Beautiful, right? It looks like an idyllic Caribbean islet paradise of the style and type we routinely showcase here. Soaring coconut palms trailing up a slight incline. The shoreline, a mix of rocks and sand. Calm blue seas inviting a swim. It’s paradise personified… or so it would seem. This particular island outpost off the coast of French Guiana actually better espouses its infamous name than its alluring appearance. That name: Devil’s Island.
From Salvation to Hell
Devil’s Island is part of an archipelago of three small islets. They were formerly known rather inspiringly as the Salvation Islands. Whatever divine deliverance anyone enjoyed here, though, disappeared in 1852. That’s when the French established a penal colony encompassing the entire archipelago.
Prisoners from France and other parts of the far flung Second French Empire were brought here for 100 years. To be sure, the trip was a death sentence.
Right from the start, the penal colony in what’s now known as the Devil’s Islands, was notorious for its unusually brutal conditions. Inmates were subject to hard labor and torture. They were often kept in chains throughout the day, their legs sometimes shackled to iron rods at night. Malaria, dengue fever, and other diseases combined with poor sanitation to pose persistent health problems. Violent assaults among prisoners were also common.
I mean, the death rate at the height of operations was 75%!
Club Fed it most certainly was not.
Prison Life in The Devil’s Islands
Living conditions were not universally inhumane across all three islands, however.
Île Royale, through which all inmates passed, was more laid back. Play by the rules here and you could expect to enjoy a moderate level of freedom. Mess around or try to escape, though, and you’d face solitary confinement in nearby Saint-Joseph Island. Sentences stretched from a few months to as much as five years, during which inmates were confined to a pitch-black room the size of a small closet.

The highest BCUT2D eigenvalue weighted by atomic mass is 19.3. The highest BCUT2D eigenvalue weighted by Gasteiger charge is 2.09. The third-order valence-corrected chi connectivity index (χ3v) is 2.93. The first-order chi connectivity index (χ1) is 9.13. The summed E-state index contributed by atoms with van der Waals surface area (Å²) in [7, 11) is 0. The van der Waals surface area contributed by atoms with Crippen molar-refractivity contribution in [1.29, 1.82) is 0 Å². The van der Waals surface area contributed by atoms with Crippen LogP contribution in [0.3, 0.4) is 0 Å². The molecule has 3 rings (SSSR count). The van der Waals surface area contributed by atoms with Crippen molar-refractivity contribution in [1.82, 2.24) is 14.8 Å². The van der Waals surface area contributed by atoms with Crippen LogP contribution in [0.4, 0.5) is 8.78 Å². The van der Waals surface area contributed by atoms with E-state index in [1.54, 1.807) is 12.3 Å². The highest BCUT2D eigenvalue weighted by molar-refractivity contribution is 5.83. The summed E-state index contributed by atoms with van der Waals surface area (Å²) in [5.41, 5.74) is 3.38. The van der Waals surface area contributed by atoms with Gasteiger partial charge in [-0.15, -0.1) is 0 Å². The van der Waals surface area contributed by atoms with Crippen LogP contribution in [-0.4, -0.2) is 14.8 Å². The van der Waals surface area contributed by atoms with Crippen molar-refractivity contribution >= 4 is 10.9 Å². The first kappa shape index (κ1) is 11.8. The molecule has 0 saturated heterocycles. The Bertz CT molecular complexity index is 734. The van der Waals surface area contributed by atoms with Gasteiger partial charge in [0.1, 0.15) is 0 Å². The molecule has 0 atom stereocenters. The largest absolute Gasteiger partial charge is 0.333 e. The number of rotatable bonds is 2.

Devil’s Island was reserved for political prisoners. Then as now it was the most inaccessible of the three Devil’s Islands. Rough currents and sharks bely the beauty of its surrounding seas. Landing here by boat was, and still is, a dangerous proposition. A cable car connecting Devil’s Island with Saint-Joseph Island was the only way in or out.
Prisoners kept here are said to have endured the harshest conditions. No more than 12 persons were ever kept here at a time.
Though small, it was the big attention drawn to Devil’s Island by Captain Alfred Dryfus that helped to spell the end of the facility.
The Dreyfus Affair
A French army officer of Jewish faith, Captain Dreyfus was twice falsely convicted of treason, the first time in 1894 at the age of 35. His sentence: life imprisonment on Devil’s Island.
During the five years that he ultimately remained incarcerated, evidence absolving Dreyfus of any crimes was leaked to the press. Growing public support for his release eventually forced then French president, Émile Loubet, to pardon Dreyfus. He later went on to serve the French army with distinction in World War I.
The Dreyfus Affair was well-known throughout Europe at the time. It cast the French government in a negative light, not only for the corruption in its military judicial system, but also for its inhumane penal system in French Guiana.
A scathing condemnation of the system later followed in Dry Guillotine (1938). The book was written by René Belbenoït, a thief who escaped Devil’s Island to the United States. His accounts brought increased global attention to the atrocities committed in the now infamous island jails.
It wouldn’t be much longer before the whole system was shut down.
Editor’s note: Another escapee, Henri Charrière, wrote Papillon (1969), the most famous account of prison life in the Devil’s Islands.
Visiting Devil’s Island Today
The Devil’s Islands penal facility was closed in 1953. Over its 101 years in operation, more than 80,000 prisoners did the harshest of hard time here. The many who never left were dumped into those beautiful blue surrounding seas.
A quick ferry ride across those same waters from Kourou can take you to two of the Devil’s Islands today – Île Royale and Saint-Joseph Island. Guided tours are available on both islands. Among the restored buildings and ruins are a church, a lighthouse, and an asylum. On Île Royale, the former prison director’s house has even been converted into a pretty nice hotel.
As for Devil’s Island, the cable car system is long gone, making access impossible. Views of the island from Saint-Joseph and all the haunting history in the other Devil’s Islands definitely make the visit worthwhile to me.
*Photo credit: Flickr user KLEFER.